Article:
Thursday, August 11, 2005

Defending "V for Vendetta"

One of my regular bloggish haunts is Jason Apuzzo’s Libertas: A Forum for Conservative Thought on Film. I may not always agree with Apuzzo’s take on movies, but his blog is generally a refreshing and often humorous alternative to the usual “Hollywood liberal” dreck.

Yesterday, though, I think Apuzzo really overstepped with a piece for Townhall.com called Hollywood’s New War Effort: Terrorism Chic.” Here’s how he begins: “Slow to awaken after the 9/11 attacks, Hollywood has finally come around to contributing what it can in the War on Terror: namely, glossy, star-studded movies that sympathize with the enemy.”

Apuzzo immediately attacks Warner Brothers’ upcoming V for Vendetta, based on Alan Moore’s graphic novel (first published almost 20 years ago). He writes that the film is “about a futuristic Great Britain that’s become a ‘fascist state.’ A masked ‘freedom fighter’ named V uses terror tactics (including bombing the London Underground) to undermine the government — leading to a climax in which the British Parliament is blown up. Natalie Portman stars as a skinhead who turns to ‘the revolution’ after doing time as a Guantanamo-style prisoner."

I’ll admit that I haven’t the vaguest idea how faithfully the film adheres to the novel; the movie isn’t due for release until November. But Moore’s V for Vendetta follows the tradition of 1984, We, Brave New World, This Perfect Day, Anthem, and other freedom classics. Its forecast of a fascist Great Britain is as plausible as Orwell’s vision, perhaps even more so. The lead character’s “terror tactics” are never used against innocents. And to say that Evey, the character Natalie Portman portrays in the movie, is “a skinhead who turns to ‘the revolution’ after doing time as a Guantanamo-style prisoner” is a total misrepresentation. Evey is no “skinhead.” Her head is shaved during the course of the story while she is a prisoner.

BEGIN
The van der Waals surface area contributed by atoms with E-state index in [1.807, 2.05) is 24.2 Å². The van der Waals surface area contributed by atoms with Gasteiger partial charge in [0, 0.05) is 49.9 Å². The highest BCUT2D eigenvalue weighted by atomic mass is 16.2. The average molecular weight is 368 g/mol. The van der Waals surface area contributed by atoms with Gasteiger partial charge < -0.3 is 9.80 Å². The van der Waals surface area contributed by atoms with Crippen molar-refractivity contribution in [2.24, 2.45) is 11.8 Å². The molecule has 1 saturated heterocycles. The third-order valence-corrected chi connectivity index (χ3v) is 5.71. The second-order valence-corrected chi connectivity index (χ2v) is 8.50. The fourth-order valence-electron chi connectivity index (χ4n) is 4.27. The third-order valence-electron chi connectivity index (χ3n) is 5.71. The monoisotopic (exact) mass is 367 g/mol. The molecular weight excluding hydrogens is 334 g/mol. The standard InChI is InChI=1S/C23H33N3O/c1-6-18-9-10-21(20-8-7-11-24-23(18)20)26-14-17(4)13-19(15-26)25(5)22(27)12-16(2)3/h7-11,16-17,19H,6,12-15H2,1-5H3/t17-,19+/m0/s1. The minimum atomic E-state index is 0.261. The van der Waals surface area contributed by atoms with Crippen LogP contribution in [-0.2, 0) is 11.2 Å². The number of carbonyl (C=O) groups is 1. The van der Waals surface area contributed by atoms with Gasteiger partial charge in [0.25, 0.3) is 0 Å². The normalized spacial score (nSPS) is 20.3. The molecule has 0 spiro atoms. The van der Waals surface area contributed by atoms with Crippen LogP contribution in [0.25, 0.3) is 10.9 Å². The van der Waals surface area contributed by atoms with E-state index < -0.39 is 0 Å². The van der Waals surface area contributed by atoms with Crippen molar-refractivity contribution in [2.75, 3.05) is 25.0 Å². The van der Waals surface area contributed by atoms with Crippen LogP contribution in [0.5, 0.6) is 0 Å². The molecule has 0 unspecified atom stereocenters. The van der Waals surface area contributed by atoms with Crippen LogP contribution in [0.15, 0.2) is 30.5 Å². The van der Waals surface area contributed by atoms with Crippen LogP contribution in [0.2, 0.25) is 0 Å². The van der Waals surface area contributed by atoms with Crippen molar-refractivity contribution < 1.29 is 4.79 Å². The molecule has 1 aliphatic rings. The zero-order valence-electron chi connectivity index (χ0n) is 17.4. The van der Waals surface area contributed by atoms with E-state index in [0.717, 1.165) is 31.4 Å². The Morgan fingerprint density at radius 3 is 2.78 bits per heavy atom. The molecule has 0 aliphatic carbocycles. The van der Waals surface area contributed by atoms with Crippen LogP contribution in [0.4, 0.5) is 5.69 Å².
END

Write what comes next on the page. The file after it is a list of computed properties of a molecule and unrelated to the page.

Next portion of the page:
I hope Apuzzo will read Moore’s book before he makes further assumptions about the upcoming film.

The V for Vendetta posters bear this headline: “People should not be afraid of their governments. Governments should be afraid of their people.” Sounds as American as Thomas Jefferson to me. And it sounds like an idea “conservatives” like Jason Apuzzo at one time agreed with.
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3 Comments:

At 2:38 PM, Anonymous Tom Novak said...

V for Vendetta isn't my favorite Alan Moore- story but one thing for sure is that it is VERY British in timbre. I scarcely recognize the graphic novel I remember from that review - of course, that's for the screenplayable version. So who knows what will happen at final cut? But there is no siding with 'the enemy' in V for Vendetta.

If they are trying to (anti)Americanize it so it will appeal to disgruntled leftists - which seems to be the purpose - there won't be much left of the original.

Personally, I can't relate to Moore's outrage at the "evil" Thatcher government that prompted his writing the thing to begin with.

Oh well, I'm looking forward to seeing it when it hits the theaters.

 
At 3:38 AM, Anonymous sex shop said...

It can't succeed in fact, that's what I believe.

 
At 4:07 AM, Anonymous muebles madrid said...

So, I do not really imagine this is likely to have success.

 

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